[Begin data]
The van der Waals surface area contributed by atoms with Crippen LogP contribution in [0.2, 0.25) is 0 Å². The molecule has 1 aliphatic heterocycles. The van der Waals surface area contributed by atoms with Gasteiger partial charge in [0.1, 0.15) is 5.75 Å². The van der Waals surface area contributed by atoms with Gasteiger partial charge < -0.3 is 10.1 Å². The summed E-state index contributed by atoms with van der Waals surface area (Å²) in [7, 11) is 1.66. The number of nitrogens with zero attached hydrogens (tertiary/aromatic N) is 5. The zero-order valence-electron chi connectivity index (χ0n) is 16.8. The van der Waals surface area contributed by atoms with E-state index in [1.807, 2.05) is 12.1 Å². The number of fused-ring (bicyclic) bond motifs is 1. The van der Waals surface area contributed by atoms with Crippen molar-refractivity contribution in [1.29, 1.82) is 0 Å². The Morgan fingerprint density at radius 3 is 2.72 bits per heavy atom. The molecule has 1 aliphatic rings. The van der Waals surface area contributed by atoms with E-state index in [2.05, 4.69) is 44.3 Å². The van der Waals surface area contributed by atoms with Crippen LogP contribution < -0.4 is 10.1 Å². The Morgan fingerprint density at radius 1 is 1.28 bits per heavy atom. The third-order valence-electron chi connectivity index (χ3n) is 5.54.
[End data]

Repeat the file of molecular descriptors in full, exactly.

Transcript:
The van der Waals surface area contributed by atoms with Crippen LogP contribution in [0.2, 0.25) is 0 Å². The molecule has 1 aliphatic heterocycles. The van der Waals surface area contributed by atoms with Gasteiger partial charge in [0.1, 0.15) is 5.75 Å². The van der Waals surface area contributed by atoms with Gasteiger partial charge < -0.3 is 10.1 Å². The summed E-state index contributed by atoms with van der Waals surface area (Å²) in [7, 11) is 1.66. The number of nitrogens with zero attached hydrogens (tertiary/aromatic N) is 5. The zero-order valence-electron chi connectivity index (χ0n) is 16.8. The van der Waals surface area contributed by atoms with E-state index in [1.807, 2.05) is 12.1 Å². The number of fused-ring (bicyclic) bond motifs is 1. The van der Waals surface area contributed by atoms with Crippen molar-refractivity contribution in [1.29, 1.82) is 0 Å². The Morgan fingerprint density at radius 3 is 2.72 bits per heavy atom. The molecule has 1 aliphatic rings. The van der Waals surface area contributed by atoms with E-state index in [2.05, 4.69) is 44.3 Å². The van der Waals surface area contributed by atoms with Crippen LogP contribution < -0.4 is 10.1 Å². The Morgan fingerprint density at radius 1 is 1.28 bits per heavy atom. The third-order valence-electron chi connectivity index (χ3n) is 5.54.